United States District Court, W.D. Virginia, Abingdon Division
February 20, 2015
UNITED STATES OF AMERICA,
DERON FITZGERALD JONES, Defendant.
Charlene R. Day, Assistant United States Attorney, Roanoke, Virginia, for United States.
Thomas R. Scott, Jr., Street Law Firm, LLP, Grundy, Virginia, for Defendant.
OPINION AND ORDER
JAMES P. JONES, District Judge.
Deron Fitzgerald Jones, a federal inmate previously sentenced by this court, has moved for a sentence reduction pursuant to Amendment 782 to the U.S. Sentencing Guidelines Manual ("U.S.S.G."), U.S.S.G § 1B1.10, and 18 U.S.C. § 3582(c)(2). The government has no objection to a sentence reduction, and there is no dispute that Jones is eligible to have his sentence reduced. The only issue before the court is whether it would be appropriate for Jones to receive a low-end guideline range sentence, or a proportionate sentence reduction to the middle of the new guideline range. Based on Jones' extensive criminal history and the seriousness of the offense conduct, I will reduce Jones' sentence proportionally within the new guideline range of 120 to 150 months, to 134 months.
On April 30, 2014, the U.S. Sentencing Commission submitted to Congress a proposed amendment to the sentencing guidelines that would revise the guidelines applicable to drug trafficking offenses, effective November 1, 2014. This amendment, designated Amendment 782, generally reduces by two levels the offense levels assigned to the drug quantities described in U.S.S.G. § 2D1.1. The amendment does not apply to career offenders and is subject to any applicable statutory mandatory minimum sentences.
In July 2014, the Commission voted to apply Amendment 782 retroactively beginning November 1, 2014. However, in order to give the courts, probation officers, and the Bureau of Prisons time to process motions for sentence reductions and to prepare release plans for offenders affected by the amendment, the Commission required that any sentence reduction based on retroactive application of Amendment 782 not take effect until November 1, 2015, or later. Therefore, offenders affected by the retroactive application of Amendment 782 cannot be released before November 1, 2015.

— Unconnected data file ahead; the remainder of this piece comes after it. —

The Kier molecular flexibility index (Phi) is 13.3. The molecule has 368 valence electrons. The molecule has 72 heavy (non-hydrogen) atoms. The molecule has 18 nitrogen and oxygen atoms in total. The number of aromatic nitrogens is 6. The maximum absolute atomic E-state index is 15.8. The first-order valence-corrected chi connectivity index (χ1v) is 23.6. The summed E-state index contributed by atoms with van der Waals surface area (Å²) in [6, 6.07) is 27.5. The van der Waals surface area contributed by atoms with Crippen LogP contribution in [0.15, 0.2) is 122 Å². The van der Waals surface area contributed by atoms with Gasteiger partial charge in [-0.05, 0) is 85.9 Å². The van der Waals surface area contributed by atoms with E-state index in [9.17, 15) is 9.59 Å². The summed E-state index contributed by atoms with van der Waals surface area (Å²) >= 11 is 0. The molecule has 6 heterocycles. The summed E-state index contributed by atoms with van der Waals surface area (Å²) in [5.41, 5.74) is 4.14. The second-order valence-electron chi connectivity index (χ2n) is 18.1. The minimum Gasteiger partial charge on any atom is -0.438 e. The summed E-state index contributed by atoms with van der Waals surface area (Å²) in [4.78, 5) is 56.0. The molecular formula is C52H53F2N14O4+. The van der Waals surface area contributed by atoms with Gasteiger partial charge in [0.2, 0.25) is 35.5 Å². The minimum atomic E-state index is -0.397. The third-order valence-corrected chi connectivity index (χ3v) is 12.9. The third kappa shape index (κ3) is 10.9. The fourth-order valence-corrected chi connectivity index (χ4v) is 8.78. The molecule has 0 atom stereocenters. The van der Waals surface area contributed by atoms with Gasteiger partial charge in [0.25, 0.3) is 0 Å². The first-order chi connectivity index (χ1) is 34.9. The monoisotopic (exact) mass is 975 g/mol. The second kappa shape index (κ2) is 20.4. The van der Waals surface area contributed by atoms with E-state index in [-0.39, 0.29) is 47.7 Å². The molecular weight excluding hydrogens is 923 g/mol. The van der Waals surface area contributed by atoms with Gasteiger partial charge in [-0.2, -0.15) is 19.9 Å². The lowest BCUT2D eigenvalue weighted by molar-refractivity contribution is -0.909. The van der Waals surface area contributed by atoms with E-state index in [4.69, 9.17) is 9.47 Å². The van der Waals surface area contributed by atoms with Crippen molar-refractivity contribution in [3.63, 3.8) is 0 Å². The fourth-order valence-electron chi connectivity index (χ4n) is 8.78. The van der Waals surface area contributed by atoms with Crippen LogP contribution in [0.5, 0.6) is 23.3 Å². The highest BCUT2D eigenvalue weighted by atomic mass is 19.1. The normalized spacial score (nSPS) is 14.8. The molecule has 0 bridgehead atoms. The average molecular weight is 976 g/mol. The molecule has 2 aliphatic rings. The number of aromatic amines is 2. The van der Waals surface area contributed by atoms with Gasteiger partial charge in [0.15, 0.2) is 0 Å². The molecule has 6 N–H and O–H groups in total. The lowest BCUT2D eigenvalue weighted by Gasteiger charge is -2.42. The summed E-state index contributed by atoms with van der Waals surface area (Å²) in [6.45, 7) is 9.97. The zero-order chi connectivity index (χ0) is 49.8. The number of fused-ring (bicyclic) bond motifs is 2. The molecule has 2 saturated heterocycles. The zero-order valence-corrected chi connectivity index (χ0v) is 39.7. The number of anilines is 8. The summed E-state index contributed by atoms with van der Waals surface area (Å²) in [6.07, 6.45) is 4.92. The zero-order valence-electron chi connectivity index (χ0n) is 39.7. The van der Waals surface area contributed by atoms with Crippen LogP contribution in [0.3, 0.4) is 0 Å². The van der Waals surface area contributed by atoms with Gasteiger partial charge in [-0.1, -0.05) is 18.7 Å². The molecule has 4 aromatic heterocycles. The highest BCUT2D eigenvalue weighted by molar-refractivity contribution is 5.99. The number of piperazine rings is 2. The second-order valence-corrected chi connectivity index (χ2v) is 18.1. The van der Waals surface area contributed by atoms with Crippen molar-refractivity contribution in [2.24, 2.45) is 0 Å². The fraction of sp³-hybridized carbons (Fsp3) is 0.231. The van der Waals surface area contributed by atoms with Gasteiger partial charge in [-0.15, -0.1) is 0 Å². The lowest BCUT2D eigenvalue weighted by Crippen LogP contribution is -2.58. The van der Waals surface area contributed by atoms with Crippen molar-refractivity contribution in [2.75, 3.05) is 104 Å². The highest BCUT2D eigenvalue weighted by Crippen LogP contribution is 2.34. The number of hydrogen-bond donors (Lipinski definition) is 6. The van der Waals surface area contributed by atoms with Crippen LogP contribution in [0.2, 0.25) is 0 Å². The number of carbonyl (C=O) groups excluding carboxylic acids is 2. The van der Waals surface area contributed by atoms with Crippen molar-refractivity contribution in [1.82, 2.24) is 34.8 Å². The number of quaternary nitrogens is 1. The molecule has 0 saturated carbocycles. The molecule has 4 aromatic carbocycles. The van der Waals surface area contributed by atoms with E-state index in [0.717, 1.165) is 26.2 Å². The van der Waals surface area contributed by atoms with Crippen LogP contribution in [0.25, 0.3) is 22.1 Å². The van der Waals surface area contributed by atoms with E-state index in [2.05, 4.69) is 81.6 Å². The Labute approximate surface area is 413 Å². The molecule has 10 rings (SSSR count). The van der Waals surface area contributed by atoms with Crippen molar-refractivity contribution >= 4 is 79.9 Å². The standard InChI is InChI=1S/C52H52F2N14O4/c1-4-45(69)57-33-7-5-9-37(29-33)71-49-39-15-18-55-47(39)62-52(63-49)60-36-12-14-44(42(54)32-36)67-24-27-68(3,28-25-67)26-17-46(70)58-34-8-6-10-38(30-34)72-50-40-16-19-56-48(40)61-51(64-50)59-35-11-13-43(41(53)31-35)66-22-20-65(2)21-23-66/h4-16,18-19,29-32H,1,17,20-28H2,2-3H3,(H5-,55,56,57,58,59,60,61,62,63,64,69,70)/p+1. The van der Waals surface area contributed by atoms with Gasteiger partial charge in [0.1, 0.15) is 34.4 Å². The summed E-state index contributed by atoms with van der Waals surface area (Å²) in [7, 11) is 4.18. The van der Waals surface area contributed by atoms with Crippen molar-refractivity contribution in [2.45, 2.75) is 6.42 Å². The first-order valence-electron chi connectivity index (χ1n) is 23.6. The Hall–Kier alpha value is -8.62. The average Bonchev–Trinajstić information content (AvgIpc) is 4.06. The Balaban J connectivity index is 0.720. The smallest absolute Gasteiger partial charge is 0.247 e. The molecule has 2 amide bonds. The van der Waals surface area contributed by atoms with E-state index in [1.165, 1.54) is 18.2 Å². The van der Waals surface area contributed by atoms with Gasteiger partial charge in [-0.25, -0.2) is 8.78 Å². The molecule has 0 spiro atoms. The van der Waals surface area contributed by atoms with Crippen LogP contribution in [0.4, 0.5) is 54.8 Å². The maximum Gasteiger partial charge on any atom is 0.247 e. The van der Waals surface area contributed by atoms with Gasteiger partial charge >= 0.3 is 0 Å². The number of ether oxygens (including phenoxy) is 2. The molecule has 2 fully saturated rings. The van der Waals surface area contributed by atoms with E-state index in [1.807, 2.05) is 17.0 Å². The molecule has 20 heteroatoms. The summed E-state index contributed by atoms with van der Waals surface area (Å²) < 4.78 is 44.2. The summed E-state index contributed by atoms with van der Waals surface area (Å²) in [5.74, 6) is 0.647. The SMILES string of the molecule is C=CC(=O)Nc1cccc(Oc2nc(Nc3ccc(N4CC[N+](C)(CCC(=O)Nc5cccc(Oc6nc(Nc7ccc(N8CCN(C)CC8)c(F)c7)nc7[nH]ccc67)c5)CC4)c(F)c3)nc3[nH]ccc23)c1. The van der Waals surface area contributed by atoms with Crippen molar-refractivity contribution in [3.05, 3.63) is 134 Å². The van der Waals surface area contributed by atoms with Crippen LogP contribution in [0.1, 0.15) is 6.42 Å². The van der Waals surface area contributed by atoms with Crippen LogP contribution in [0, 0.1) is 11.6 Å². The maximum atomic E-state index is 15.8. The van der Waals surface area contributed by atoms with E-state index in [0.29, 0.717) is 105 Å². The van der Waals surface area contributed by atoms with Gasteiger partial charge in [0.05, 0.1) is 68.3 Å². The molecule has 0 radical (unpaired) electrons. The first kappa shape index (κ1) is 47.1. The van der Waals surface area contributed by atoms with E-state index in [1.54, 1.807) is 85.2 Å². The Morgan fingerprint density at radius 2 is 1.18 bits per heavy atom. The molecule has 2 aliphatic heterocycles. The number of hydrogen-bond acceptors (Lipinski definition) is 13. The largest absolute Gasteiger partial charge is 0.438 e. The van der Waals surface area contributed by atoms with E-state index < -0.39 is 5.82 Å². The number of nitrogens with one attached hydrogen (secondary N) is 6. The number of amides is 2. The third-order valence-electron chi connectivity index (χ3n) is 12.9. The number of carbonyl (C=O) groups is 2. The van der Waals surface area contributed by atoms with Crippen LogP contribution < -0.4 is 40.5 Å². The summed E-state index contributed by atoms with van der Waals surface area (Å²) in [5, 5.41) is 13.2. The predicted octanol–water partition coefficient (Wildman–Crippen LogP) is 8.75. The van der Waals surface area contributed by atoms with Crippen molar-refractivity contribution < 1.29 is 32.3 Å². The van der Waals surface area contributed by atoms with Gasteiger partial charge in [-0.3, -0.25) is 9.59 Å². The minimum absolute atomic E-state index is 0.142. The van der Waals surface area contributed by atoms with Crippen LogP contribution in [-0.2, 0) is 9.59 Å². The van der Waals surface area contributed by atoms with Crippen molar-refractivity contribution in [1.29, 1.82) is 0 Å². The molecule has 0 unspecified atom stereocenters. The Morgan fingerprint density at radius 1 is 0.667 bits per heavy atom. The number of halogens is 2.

The court's application of Amendment 782 is guided by statutory authority and the Guidelines Manual. 18 U.S.C. § 3582(c)(2) provides that, where a defendant has been sentenced to a term of imprisonment based on a guidelines range that was subsequently lowered by the Sentencing Commission, the court is authorized to reduce the term of imprisonment upon a motion of the defendant or on its own motion. In resentencing the defendant, the court must consider the factors in 18 U.S.C. § 3553(a) to the extent they are applicable. Id. Further, the court must consider whether a sentence reduction is consistent with applicable policy statements issued by the Sentencing Commission. Id.
Section 1B1.10 of the Guidelines Manual further specifies the Sentencing Commission's policies regarding sentence reductions due to amended guideline ranges. Of relevance, § 1B1.10(b)(2) precludes a reduction of less than the minimum of the amended guideline range, unless the defendant originally received a downward departure based on the government's motion to reflect the defendant's substantial assistance to authorities. Further, § 1B1.10(b)(2)(C) provides that in no event may the reduced term of imprisonment be less than the sentence already served. Finally, the commentary to § 1B1.10(a) sets forth factors for the court to consider in determining whether a sentence reduction is warranted, and the extent of such reduction. These considerations include the § 3553(a) factors, the nature and seriousness of the danger that a sentence reduction may pose to public safety, and the defendant's post-sentencing conduct.
On January 15, 2015, this court issued an order providing notice to the government of certain defendants being considered for a sentence reduction pursuant to Amendment 782, and granting leave for the government to file the grounds of an objection either to the granting of a reduction or the extent of such a reduction. The order clarified that, absent the filing of grounds of objection as to any defendant being considered for a reduction, the court would assume that the government had no objection to a full reduction as authorized by Amendment 782, § 1B1.10, and § 3582(c)(2). The order further provided that counsel would be appointed and submissions permitted on behalf of defendants whose sentence reduction was objected to by the government, and for eligible defendants who were not granted a full sentence reduction by the court, if those defendants did not already have counsel.